National Fisherman

Boats & Gear 

Michael CrowleyThe Boats & Gear blog is overseen by our Boats & Gear editor, Michael Crowley. It explores new construction projects, electronics, gear and equipment for the commercial fishing industry.

Last week, National Fisherman Assistant Editor Melissa Wood wrote about the halibut schooner exhibit “Highliners: Boats of the Century” that opened on Saturday at the Center for Wooden Boats in Seattle.

It reminded me of when I was driving a forklift at Seward Fisheries in Seward, Alaska, taking carts of halibut from the unloading dock into the plant. Every boat that came in, I was asking for a “chance.” In college I’d read too much Jack London and drank too much cheap red wine not to recognize the potential for an adventure when I saw it and these boats had it written all over them.

Then one morning a couple guys from the cannery came screaming up to the Quonset hut where I was living in their old beater of a car: “You’re on. They’ll take you!” they shouted.

attuOne of the crew on the halibut schooner Attu had gotten himself wrapped up with one of the Seward lovelies the night before, and no one could find him. So his stuff went on the dock and my gear went aboard.

But about two-thirds of the way out Resurrection Bay, the skipper started feeling guilty, turned back to Seward and eventually found the guy — and didn’t leave me on the dock.

Thus began several years of halibut fishing, all but one year on schooners. I never saw it as a regular job — every trip was that adventure I’d been dreaming about.

Like the time we were fishing near the Pribilof Islands and decided we wanted to take a short break from fishing and go into St. Paul for a drink and something to eat. So we anchored up, threw all the gear out of the ancient wooden dory that was on top of the house, swung it out over the side and started to lower it to the water. But it had been forever since anyone tried that so the rotten line on the boom parted, the dory dropped into the water, the plug popped out of hole in the bottom of the dory and it started to sink.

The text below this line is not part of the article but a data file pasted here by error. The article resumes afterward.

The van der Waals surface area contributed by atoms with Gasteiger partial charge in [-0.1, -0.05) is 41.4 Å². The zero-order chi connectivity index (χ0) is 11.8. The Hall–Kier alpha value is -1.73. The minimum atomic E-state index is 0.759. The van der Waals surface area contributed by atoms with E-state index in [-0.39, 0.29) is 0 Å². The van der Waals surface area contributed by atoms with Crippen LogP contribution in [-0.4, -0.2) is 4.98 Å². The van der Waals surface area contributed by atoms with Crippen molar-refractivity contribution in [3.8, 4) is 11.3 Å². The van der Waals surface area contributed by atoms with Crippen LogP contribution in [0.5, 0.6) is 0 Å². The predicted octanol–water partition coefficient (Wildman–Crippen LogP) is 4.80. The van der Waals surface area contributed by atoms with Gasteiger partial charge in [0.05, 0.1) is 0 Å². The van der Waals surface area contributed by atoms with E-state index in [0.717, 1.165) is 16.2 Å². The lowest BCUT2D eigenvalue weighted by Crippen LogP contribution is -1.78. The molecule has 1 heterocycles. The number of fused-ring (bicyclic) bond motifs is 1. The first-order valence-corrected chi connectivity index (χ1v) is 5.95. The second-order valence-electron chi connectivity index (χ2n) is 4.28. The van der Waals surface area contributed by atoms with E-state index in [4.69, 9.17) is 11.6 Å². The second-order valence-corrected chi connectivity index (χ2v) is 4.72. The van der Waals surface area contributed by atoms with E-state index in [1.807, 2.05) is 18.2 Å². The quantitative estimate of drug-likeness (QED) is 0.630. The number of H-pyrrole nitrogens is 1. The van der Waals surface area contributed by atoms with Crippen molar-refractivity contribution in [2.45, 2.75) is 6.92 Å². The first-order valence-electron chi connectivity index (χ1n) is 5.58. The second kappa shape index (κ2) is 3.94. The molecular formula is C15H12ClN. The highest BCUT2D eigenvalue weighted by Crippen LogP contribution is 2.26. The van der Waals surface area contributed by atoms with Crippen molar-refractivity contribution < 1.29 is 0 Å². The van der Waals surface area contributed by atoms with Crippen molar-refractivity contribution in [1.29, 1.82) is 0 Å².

The vision of booze and a break from hauling several thousand hooks a day was too great, so a couple of us jumped into the sinking dory, shoved a rag into the hole and started bailing. Eventually we rowed the couple hundred yards to shore and spent the afternoon on St. Paul.

I’d never been ashore on the Pribilofs before that, and I’ve not been since, but the way I got there was a most interesting way to go.

The crew of another halibut schooner would tie up in Sand Point (a port in the Shumagin Islands) at night, and if they’d been away from land long enough, they would drift off into the dark and go “peeping.” Nope, we never did that.

Halibut schooners are the best sea boats in the North Pacific and Alaska, and the Attu was as good as any. Unfortunately, a number of years after I left the boat, a substitute skipper got lazy when going into a small bay and drove the Attu onto a ledge and broke her back. There she still lies.

Inside the Industry

NMFS has awarded 16 grants totaling more than $2.5 million as part of its Bycatch Reduction Engineering Program.

The program supports the development of technological solutions and changes in fishing practices designed to minimize bycatch and aims to to find creative approaches and strategies for reducing bycatch, seabird interactions, and post-release mortality in federally managed fisheries.


Abe Williams, who was elected to the Bristol Bay Regional Seafood Development Association board last spring, has been selected as the new president as of September.

Williams fishes the F/V Crimson Fury, and is president of Nuna Resources, a nonprofit that supports sustainable resource development in rural Alaska, including fighting for an international solution to issues raised by the proposed Pebble Mine project.

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